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Should the Arizona Diamondbacks have retained Welington Castillo?

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Following up on the Brad Ziegler question from yesterday, should they have kept the hard-hitting (but increasingly expensive) catcher?

Welington Castillo was one of the most surprising players not to be tendered a contract this winter, though wasn’t the only slugger so designated. Former Diamondback Chris Carter (for all of 11 days in December 2007, between arriving from the White Sox for Carlos Quentin, and going to the A’s in the Dan Haren trade) was similarly non-tendered by the Brewers, despite leading the league with 41 home-runs last season. Like Castillo, Carter’s defensive issues and increasing cost in arbitration proved to be more decisive factors.

Castillo was projected by MLB Trade Rumors to earn about $5.9 million in his final year of arbitration eligibility, and ended up signing a two-year deal with the Baltiomore Orioles potentially worth $13 million in total. He’ll get $6m in 2017, rising to $7m in 2018, if he exercises his player option. Would this suggest the Diamondbacks would have been better off holding onto their portion of Beef?

The case for

There’s not much doubt about Castillo’s value with the bat. Among the 42 catchers in the majors with 200+ PA for 2016, his offensive bWAR of 1.6 ranked Welington fifteenth. Even though his power numbers were down this year, they’ve still been among the best at his position. The 33 homers Castillo has hit since the beginning of 2015, is beaten only by five catchers, and his rate in that time of one home-run every 25.3 PAs is well above the major-league average for the position (2016 = one per 34.9 PA).

Specifically for the Diamondbacks, the main problem with getting rid of Castillo, is the lack of any other credible candidates as an everyday catcher. Going into the winter, the other catchers on the 40-man roster were Tuffy Gosewisch, Chris Herrmann and Oscar Hernandez. None of them had ever started more than 34 games in a season behind the plate. Even that was Gosewisch (in 2015), and he was crossed off the list when acquired by the Braves on waivers in mid-November. That left Herrmann, whose career high in starts at catcher is 32 (also in 2015), and Hernandez, who has 10 career major-league starts, and spent the rest of 2016 in High-A and Double-A.

Even though the team subsequently signed Jeff Mathis to a two-year, $4 million contract, the last time he started even half his team’s games in a season was 2008, and the figures for the last two years were 29 and 36 starts. Going on those past performances, he would seem much more likely to be a back-up than an everyday starter for Arizona. Unless the team really thinks Hernandez or Herrmann is ready to strap on the armor everyday, or if there is another move coming down the pipe this off-season, the Diamondbacks could have used Castillo.

The case against

There are severe question-marks about Castillo’s abilities as a catcher, though this kind of things is still hard to quantify. There are two sets of stats available, from StatCorner and Baseball Prospectus, and both agree that he has been below average each of the past two seasons. The former did think Welington improved this year, going from -11.6 runs compared to average (across all his time in 2015 with the Cubs, Mariners and D-backs) to -3.2. But the latter was less impressed by his efforts, rating Beef at -11.0 runs in 2015, and -9.7 for this year.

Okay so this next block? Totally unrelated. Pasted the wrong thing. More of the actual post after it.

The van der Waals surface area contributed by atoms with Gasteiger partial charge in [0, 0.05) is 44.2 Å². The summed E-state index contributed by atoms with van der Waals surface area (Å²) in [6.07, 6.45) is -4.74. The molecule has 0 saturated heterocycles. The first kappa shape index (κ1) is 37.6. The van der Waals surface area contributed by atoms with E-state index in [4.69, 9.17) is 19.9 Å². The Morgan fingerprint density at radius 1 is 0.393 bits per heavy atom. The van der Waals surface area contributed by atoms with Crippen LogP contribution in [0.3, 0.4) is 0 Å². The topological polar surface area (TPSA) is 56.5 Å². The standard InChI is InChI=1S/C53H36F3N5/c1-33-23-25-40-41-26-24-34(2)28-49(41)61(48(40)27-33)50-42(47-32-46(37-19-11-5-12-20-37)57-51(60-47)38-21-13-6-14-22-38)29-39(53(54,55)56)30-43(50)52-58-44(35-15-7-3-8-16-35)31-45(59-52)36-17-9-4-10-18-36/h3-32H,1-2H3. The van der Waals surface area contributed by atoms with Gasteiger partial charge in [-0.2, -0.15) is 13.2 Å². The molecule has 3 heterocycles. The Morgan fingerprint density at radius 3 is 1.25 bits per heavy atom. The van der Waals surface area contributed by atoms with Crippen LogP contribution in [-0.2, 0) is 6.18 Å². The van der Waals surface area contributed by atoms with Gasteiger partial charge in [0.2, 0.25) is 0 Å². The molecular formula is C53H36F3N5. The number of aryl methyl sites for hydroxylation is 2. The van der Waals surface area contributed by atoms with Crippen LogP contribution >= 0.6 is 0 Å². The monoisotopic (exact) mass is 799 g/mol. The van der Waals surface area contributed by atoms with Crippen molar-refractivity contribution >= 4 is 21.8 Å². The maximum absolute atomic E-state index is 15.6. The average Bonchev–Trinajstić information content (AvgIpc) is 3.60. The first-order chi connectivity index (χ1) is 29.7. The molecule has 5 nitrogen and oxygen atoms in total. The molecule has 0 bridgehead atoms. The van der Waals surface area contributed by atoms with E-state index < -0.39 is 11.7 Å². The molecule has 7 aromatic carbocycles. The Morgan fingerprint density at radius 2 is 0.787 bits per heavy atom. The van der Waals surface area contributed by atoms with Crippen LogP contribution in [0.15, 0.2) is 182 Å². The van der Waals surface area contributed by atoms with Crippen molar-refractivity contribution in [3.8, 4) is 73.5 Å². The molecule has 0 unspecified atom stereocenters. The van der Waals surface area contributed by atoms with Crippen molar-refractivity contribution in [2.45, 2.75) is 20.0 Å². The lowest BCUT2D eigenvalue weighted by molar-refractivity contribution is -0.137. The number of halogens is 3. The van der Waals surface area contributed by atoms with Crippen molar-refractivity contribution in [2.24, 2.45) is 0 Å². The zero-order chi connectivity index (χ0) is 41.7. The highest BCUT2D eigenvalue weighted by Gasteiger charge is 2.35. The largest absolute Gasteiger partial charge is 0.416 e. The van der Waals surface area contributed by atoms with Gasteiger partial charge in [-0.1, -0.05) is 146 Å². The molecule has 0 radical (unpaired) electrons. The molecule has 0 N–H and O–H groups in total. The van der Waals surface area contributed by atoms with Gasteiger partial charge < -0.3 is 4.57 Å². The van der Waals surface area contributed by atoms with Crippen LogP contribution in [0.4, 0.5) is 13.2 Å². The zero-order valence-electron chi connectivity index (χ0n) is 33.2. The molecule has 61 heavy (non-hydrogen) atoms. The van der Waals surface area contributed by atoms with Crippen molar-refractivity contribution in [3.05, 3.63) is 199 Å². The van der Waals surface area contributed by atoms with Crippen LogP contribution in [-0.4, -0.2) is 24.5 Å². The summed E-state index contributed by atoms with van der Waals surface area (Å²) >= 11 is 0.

That was enough to take his overall value, by Baseball Prospectus’s WARP metric (neither bWAR nor fWAR include pitch framing in their value) to just one win above replacement level for 2016. Paying close to $6 million for that level of production, especially on a team which seems unlikely to contend, could be seen to be a pointless extravagance. shoewizard mentioned rumblings about the team’s unhappiness with Castillo’s level of pre-game preparation, and given Arizona’s pitching problems this year, he may have been seen as more of the problem than the solution.

The other issue is, this was Castillo’s final year of team control. Even if we had retained Castillo, this would only have pushed the problem back a season, and we would still be facing the need to replace him at this point next winter. Maybe the team will treat 2016 as a catcher’s laboratory: get Hernandez up here, and give him the entire season to become familiar working with the (mostly young and/or long-term) pitching staff. Any bumps along the way are not exactly likely to derail the 2016 D-backs’ playoff push, and if it works, we’ve got our everyday catcher problem solved for the next four years.

Conclusion

It was certainly a surprise that the team chose simply to let Castillo go, but it’s probably an indication of the mentality which the new front-office is bringing, with no loyalty to any of the previous regime’s acquisitions. However, that he was signed by Baltimore certainly shows he was of value to another team, and even if the price-tag for Welington was virtually identical to what he would have cost in arbitration, you have to wonder, was there absolutely no trade interest in him? Even a lottery ticket prospect would have been an improvement over the lump of coal Arizona instead received for him. But you have to presume there wasn’t - or, at least, nothing worth using up a roster spot in advance of the Rule 5 draft, which would mean exposing, and possibly losing, another prospect.